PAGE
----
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Meagan O'Neill

Do you celebrate St. Patrick's Day? Take today's poll to with how you plan to celebrate, and share your favorite traditions in the comments!

How do you celebrate St. Patrick's Day?

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At this week's town meeting at The Johns Hopkins Hospital, Paul B. Rothman, dean of the medical faculty and CEO of Johns Hopkins Medicine, asked attendees what they thought was the most effective way to make Johns Hopkins Medicine a fully integrated medical system. The attendees voted via text, and their results are below.

  • Create and implement JHM-wide systems and processes—46%
  • Better connect JHM member organizations—22%
  • Centralize decision-making power and budgets—12%
  • Clarify leadership objectives—20%

Do you agree with what the poll shows? Share your thoughts in the comments!

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Spring sports were always fun to get out and play after a long winter in the gymnasium. Did you run track, play baseball, or participate in another sport? Share in the comments!

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March is National Colorectal Cancer Awareness Month. Colorectal cancer is the second leading cause of cancer deaths in the United States among cancers that affect both men and women. See how much you know about this serious disease in today’s Trivia Tuesday.

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It has almost been 6 weeks since Phil saw his shadow calling for a longer winter. With the last of the snow (hopefully) behind us, what are you most looking forward to for spring?

What Are You Most Looking Forward to For Spring?

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Alzheimer’s disease, the sixth leading cause of death in the United States, hits close to home for many people, including actor Seth Rogen, who testified at the Senate hearing on Alzheimer’s research last week, to CNN’s Candy Crowley, who will serve as the keynote speaker at the 2014 Alzheimer's Association Advocacy Forum. According to the National Institute of Neurological Disorders and Stroke, Alzheimer's disease is a progressive neurodegenerative disease that occurs when nerve cells in the brain die. The disease often results in impaired memory, thinking, and behavior; confusion; restlessness; personality and behavior changes; impaired judgment; impaired communication; inability to follow directions; language deterioration; and impaired thought processes that involve visual and spatial awareness. Take this week’s quiz on Hopkins Happenings to test your knowledge of Alzheimer’s disease.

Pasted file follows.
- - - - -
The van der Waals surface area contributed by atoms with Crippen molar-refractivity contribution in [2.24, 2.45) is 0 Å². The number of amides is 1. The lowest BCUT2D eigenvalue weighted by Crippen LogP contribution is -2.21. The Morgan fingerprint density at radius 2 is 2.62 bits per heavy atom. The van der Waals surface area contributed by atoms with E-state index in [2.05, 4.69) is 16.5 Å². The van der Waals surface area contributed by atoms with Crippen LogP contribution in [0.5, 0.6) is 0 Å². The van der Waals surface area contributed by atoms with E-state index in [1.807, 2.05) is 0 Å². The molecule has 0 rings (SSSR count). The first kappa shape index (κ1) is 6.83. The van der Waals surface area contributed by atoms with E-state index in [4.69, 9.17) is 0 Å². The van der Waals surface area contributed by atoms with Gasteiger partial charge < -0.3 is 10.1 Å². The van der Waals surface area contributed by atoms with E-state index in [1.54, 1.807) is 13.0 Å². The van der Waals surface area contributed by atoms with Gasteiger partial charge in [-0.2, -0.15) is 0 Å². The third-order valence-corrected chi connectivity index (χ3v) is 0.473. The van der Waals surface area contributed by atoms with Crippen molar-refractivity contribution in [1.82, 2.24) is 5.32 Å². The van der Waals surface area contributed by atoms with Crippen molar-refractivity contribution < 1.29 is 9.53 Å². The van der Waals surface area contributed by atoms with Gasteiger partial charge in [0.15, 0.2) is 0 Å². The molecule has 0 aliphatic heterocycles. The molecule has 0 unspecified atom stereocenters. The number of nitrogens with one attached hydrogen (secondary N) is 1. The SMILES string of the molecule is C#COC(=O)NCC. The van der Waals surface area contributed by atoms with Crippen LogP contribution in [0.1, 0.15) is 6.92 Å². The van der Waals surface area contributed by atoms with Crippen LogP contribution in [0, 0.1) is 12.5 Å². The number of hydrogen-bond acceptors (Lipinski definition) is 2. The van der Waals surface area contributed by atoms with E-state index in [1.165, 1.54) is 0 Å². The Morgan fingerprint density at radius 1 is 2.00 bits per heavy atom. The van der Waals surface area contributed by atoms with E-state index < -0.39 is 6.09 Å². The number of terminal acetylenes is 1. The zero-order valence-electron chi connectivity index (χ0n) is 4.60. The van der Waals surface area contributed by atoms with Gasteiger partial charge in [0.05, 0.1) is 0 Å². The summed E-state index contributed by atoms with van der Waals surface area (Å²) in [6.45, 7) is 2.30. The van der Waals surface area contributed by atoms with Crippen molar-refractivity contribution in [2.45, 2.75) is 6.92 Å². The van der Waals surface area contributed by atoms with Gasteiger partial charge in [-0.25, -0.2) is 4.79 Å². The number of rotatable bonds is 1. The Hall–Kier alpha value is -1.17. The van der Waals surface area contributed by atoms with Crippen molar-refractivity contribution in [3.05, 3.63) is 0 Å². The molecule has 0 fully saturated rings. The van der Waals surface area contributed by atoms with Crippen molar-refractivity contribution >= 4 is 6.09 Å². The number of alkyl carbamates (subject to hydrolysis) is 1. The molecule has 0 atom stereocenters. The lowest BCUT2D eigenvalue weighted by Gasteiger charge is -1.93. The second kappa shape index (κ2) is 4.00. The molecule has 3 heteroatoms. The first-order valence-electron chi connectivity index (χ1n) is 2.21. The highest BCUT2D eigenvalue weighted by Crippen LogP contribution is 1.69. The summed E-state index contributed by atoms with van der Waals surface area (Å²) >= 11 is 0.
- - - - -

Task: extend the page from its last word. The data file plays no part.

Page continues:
For more information, visit the Health Library’s section on Alzheimer’s disease.

 

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Have restrictions on resident work hours gone too far, "compressing" intern training time and imperiling the educational mission? That’s the question addressed in the cover story in the latest edition of Hopkins Medicine magazine – The Big Squeeze. Read the article and share your thoughts here.

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This winter has seen a record number of school closings in Baltimore and the suburbs due to snow and wintry weather. For this week’s Throwback Thursday, we invite you to share your favorite memories of what you did on snow days when you were a kid. Did you get together with neighborhood friends and go sledding or have snowball fights? Maybe you built snowmen and snow forts?

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With one in 10 Americans suffering from clinical depression, it’s possible you know someone with this illness. Adam Kaplin, associate professor in the departments of psychiatry and neurology at the Johns Hopkins University School of Medicine, outlines six things to avoid saying to someone with depression.

 

1. "I know how you feel." — If you do have experience with depression, it may help to share that a person is not alone, but try to avoid making the conversation completely about you. By saying “That must be difficult,” you are validating that he or she is having a hard time and that the suffering is real.

2. "Suck it up."  — While you may mean well, this can come off as trivializing someone’s condition. Depression is a serious issue in the United States, with approximately 20 million American adults suffering from mood disorders in a given year.

3. "Cheer up." — This, unfortunately, may have the reverse effect and could make them feel worse.

4. "You have to be strong for your kids." — This can be misinterpreted as accusing someone of being a terrible parent, even if you are just trying to offer advice. It might be better to plan an outing for families and keep it as an open invitation, where the person can join if he or she would like.

5. "It's all in your head." — This can be seen as a way of minimizing what the person may be going through. Family and friends need to realize that while they may feel shut out by someone with depression, it is nothing personal.

6. "Just think—there are others who have it worse than you do." — This can be another way of appearing dismissive of a person’s feelings, even if you are trying to recognize them. Sometimes it is more important to be there for a person and let the person know that he or she is not alone.

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This week’s quiz tests your knowledge in a few areas of African-American history. Since 1976, every U.S. president has designated February as African-American History Month, an annual celebration of achievements by African-Americans and a time for recognizing the central role of African-Americans in U.S. history.

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